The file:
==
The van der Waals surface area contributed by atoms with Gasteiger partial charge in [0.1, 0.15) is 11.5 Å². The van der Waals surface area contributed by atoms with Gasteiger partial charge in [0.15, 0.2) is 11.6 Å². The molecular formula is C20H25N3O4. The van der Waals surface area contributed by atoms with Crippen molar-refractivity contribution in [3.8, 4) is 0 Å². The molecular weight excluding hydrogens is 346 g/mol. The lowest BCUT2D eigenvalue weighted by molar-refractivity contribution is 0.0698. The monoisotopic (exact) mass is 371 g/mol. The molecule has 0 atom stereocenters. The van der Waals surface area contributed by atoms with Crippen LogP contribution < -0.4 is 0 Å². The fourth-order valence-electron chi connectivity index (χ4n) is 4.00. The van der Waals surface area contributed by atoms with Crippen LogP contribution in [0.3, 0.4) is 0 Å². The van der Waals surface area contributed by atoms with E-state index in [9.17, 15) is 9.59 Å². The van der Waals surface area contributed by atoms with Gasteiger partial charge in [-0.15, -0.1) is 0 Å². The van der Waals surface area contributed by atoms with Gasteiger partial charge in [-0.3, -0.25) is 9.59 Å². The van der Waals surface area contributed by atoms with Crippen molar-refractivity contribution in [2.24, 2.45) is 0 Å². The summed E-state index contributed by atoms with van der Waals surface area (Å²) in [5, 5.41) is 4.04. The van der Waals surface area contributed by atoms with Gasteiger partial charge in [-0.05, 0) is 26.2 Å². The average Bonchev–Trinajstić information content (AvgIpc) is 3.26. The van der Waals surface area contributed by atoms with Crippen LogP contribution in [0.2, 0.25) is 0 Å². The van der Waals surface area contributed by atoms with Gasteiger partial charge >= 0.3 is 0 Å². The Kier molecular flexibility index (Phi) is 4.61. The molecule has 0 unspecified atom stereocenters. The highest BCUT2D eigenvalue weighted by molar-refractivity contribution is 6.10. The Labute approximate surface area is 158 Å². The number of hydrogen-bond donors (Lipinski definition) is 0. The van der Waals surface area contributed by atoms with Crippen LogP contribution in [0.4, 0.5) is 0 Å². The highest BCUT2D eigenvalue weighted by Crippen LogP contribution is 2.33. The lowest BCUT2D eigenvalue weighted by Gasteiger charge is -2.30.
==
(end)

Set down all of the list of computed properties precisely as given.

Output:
The van der Waals surface area contributed by atoms with Gasteiger partial charge in [0.1, 0.15) is 11.5 Å². The van der Waals surface area contributed by atoms with Gasteiger partial charge in [0.15, 0.2) is 11.6 Å². The molecular formula is C20H25N3O4. The van der Waals surface area contributed by atoms with Crippen molar-refractivity contribution in [3.8, 4) is 0 Å². The molecular weight excluding hydrogens is 346 g/mol. The lowest BCUT2D eigenvalue weighted by molar-refractivity contribution is 0.0698. The monoisotopic (exact) mass is 371 g/mol. The molecule has 0 atom stereocenters. The van der Waals surface area contributed by atoms with Crippen LogP contribution < -0.4 is 0 Å². The fourth-order valence-electron chi connectivity index (χ4n) is 4.00. The van der Waals surface area contributed by atoms with Crippen LogP contribution in [0.3, 0.4) is 0 Å². The van der Waals surface area contributed by atoms with E-state index in [9.17, 15) is 9.59 Å². The van der Waals surface area contributed by atoms with Gasteiger partial charge in [-0.15, -0.1) is 0 Å². The van der Waals surface area contributed by atoms with Gasteiger partial charge in [-0.3, -0.25) is 9.59 Å². The van der Waals surface area contributed by atoms with Crippen molar-refractivity contribution in [2.24, 2.45) is 0 Å². The summed E-state index contributed by atoms with van der Waals surface area (Å²) in [5, 5.41) is 4.04. The van der Waals surface area contributed by atoms with Gasteiger partial charge in [-0.05, 0) is 26.2 Å². The average Bonchev–Trinajstić information content (AvgIpc) is 3.26. The van der Waals surface area contributed by atoms with Crippen LogP contribution in [0.2, 0.25) is 0 Å². The van der Waals surface area contributed by atoms with Gasteiger partial charge >= 0.3 is 0 Å². The Kier molecular flexibility index (Phi) is 4.61. The molecule has 0 unspecified atom stereocenters. The highest BCUT2D eigenvalue weighted by molar-refractivity contribution is 6.10. The Labute approximate surface area is 158 Å². The number of hydrogen-bond donors (Lipinski definition) is 0. The van der Waals surface area contributed by atoms with Crippen LogP contribution in [0.4, 0.5) is 0 Å². The highest BCUT2D eigenvalue weighted by Crippen LogP contribution is 2.33. The lowest BCUT2D eigenvalue weighted by Gasteiger charge is -2.30.